615 Spotlight: Angel Mary & The Tennessee Werewolves Visit the Cash Cabin

Angel Mary & The Tennessee Werewolves

The family trio Angel Mary & The Tennessee Werewolves recently picked up a career boost from the pages of Billboard Magazine. In the July 26 edition which discussed new sounds and trends in country music, Ray Waddell said the group was "A rocking country act, ready to turn up the volume…" and "…poised to move up the ladder and the Billboard country charts."

That sounded like music to their ears. Member Christian Wolf said "They had seen the 'Cowboy' video, and that's what led to them researching us and giving us a call. We had no idea what they were going to say," he admits, while father Antoine Wolf said it provided a definite career boost. "That's every artist's dream to be making that next step. Getting that recognition and being seen and heard, and to be in such great company as Florida Georgia Line is exciting."

When asked to describe their eclectic musical sound, charismatic lead singer Angel Mary offered one of the most unique descriptions to come out of an artists' mouth in quite some time. "It's a chocolate chip cookie with the barbwire wrapped around it. It's a mix of the sweet and the toughness," she stated.

The natives of Hendersonville, TN have only been performing as a family since November 2011, but music is something that flows through their blood. Collectively, their influences range from Motley Crue to Waylon Jennings to the Marshall Tucker Band. However, if there's one artist whose music made more of an impact than any other, it would have to be Johnny Cash.

What was it about the music of the "Man In Black?" Angel Mary says anyone can relate. "I feel like he didn't edit himself," she says. "What he said was real. If someone told him to do it different, he wasn't going to do it different. He was going to do it his way. Just listening to his lyrics alone reaches everyone, because we've all gone through certain heartbreaks. He's touched everyone in that way – country, rock and roll, and even rap. The things that Johnny Cash has said is what a rapper would say today. He touched such a broad base of people, and I would hope that with our music, we could touch someone who might not listen to country."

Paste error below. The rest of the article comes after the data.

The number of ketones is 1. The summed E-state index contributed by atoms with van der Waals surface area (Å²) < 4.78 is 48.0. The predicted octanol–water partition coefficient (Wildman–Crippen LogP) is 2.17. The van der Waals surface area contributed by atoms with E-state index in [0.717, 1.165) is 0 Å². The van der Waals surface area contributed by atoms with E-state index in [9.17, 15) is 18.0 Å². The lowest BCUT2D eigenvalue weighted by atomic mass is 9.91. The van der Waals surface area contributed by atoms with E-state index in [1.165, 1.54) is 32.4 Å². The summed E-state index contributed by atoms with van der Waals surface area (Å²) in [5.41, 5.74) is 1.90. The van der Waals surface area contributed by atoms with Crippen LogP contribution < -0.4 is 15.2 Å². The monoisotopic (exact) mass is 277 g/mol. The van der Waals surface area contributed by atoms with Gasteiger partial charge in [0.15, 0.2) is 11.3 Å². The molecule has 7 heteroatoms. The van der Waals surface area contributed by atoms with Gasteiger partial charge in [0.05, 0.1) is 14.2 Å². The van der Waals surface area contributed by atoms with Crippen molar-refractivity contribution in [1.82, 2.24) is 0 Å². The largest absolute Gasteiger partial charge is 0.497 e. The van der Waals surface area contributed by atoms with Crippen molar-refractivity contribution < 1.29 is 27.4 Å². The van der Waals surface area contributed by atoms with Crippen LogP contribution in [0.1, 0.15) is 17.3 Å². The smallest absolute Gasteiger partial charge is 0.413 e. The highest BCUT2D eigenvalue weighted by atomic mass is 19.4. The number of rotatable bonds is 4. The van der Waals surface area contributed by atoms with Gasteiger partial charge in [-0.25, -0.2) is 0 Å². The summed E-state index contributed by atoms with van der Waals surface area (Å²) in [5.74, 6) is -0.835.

In fact, their latest single is a rollicking cover of the Cash standard "Folsom Prison Blues,"  co-produced by John Carter Cash.  Christian says there are several connections between them and the Cash sound – and family. "The name Angel Mary & The Tennessee Werewolves derived from Johnny Cash's song 'The Beast In Me,' which is where the werewolf side comes from. When we were in between houses, my parents started taking us to Cowboy Church, and it was there that we became friends with Joanne, Johnny's sister. She opened up her home to us, and let us live there for awhile."

That led to an interesting experience, according to Antoine. "The first night we were there, we got some coffee. She asked us how we slept, and I said great. She told us that we had slept in Mama Cash's bed – where she and Johnny had both slept. It's ironic that at this point, we do the song with John Carter Cash co-producing the track. It just all kind of fell into place suddenly."

Christian picks up the story. "I had met John Carter in town, and told him about the name of the band, and how it was derived from his dad. He looked up our music, and liked it, Angel Mary wrote him a letter one day, asking if we could record it, and he gave us permission. He invited us to record it at Cash Cabin, co-produced it, and played acoustic guitar on it."

Currently, the group is working on their debut album, and is on the road visiting radio stations – something that Christian says they each love getting to do.

"You see small town America, which is what America is made of," he says. "We have seen so many town squares, and the history of them is so cool. There are thriving places where people love music, and some of the people have been there for years. It's fun to connect with them." 


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